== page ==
In this telling, the otherwise forgotten 1924 “Phoebus Cartel” of light-bulb manufacturers looms large, but the story only really gets rolling with the oil crisis of the 1970s, when Congress decided energy policy lay squarely within its remit and began to pass laws mandating all kinds of usage standards for cars and factories. In those days, of course, the announced purpose was American “energy independence” rather than our currently declared goal of reducing greenhouse gases. But the real motives, say the Tea Party authors, were always the same: a mistrust of ordinary people and an insatiable hunger for increased government. All of which culminated when the 2007 Democrat-dominated Congress (led by Nancy Pelosi, Nanny of the House) set out to do something, anything, that expanded government power, changed the nation’s lifestyle, and rewarded the large manufacturers such as General Electric that had supported the Democrats’ election. An inattentive or uninterested President Bush signed the bill, and here we are.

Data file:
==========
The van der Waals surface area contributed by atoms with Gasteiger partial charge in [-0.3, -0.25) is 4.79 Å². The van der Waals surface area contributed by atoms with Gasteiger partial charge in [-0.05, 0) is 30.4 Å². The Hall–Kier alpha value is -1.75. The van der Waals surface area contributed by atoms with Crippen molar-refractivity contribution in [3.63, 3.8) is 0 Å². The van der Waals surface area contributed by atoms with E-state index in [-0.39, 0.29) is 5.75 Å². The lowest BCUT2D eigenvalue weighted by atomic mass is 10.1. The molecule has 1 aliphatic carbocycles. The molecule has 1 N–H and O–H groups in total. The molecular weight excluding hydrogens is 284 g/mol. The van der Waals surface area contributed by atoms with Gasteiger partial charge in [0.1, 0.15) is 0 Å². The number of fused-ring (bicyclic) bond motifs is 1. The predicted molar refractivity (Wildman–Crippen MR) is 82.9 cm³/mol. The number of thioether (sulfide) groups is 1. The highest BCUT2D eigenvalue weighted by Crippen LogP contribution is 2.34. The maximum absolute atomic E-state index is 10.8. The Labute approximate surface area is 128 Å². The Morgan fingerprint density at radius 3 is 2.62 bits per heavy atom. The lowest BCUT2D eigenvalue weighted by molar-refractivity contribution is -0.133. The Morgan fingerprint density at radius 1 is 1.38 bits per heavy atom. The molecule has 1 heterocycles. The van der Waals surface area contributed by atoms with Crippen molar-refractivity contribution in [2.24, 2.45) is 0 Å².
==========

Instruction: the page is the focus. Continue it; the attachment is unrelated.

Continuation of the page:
This version of the story is about what one would expect from Tea Party activists, and it’s true enough, as far as it goes. But all it really gives is the mechanism by which we got the light-bulb ban. It describes only how we came to have this leak: a kind of retrospective explanation of why the levee broke. But the stuff itself—the muddy water of our current environmental religion—remains a mystery. Worse, these kinds of explanations seem to imply that different political procedures or different economic views about the marketplace would have avoided the light-bulb ban.
Well, actually, different politicians with different economic views probably would have done things differently. But if it hadn’t been incandescent bulbs, it would have been something else. The truisms of the nannies, the trite expressions of public morality spraying from the religious weight of environmentalism, will not be denied. One way or another, they force themselves out into the public air. Among Republicans, Fred Upton, the Michigan Republican who chairs the House Energy and Commerce Committee, is under some attack for having sponsored the amendment that kept the light-bulb ban alive in the 2007 energy bill. George W. Bush is tarred with the same indictment for having failed to veto the bizarre legislation. But, really, those poor men were just trying to do the right thing. They accepted the faux-science of CFLs and the pseudo-economics because they wanted to believe. They wanted to share in the great public morality of environmentalism, and everyone seemed to be telling them that light bulbs were the way to do it.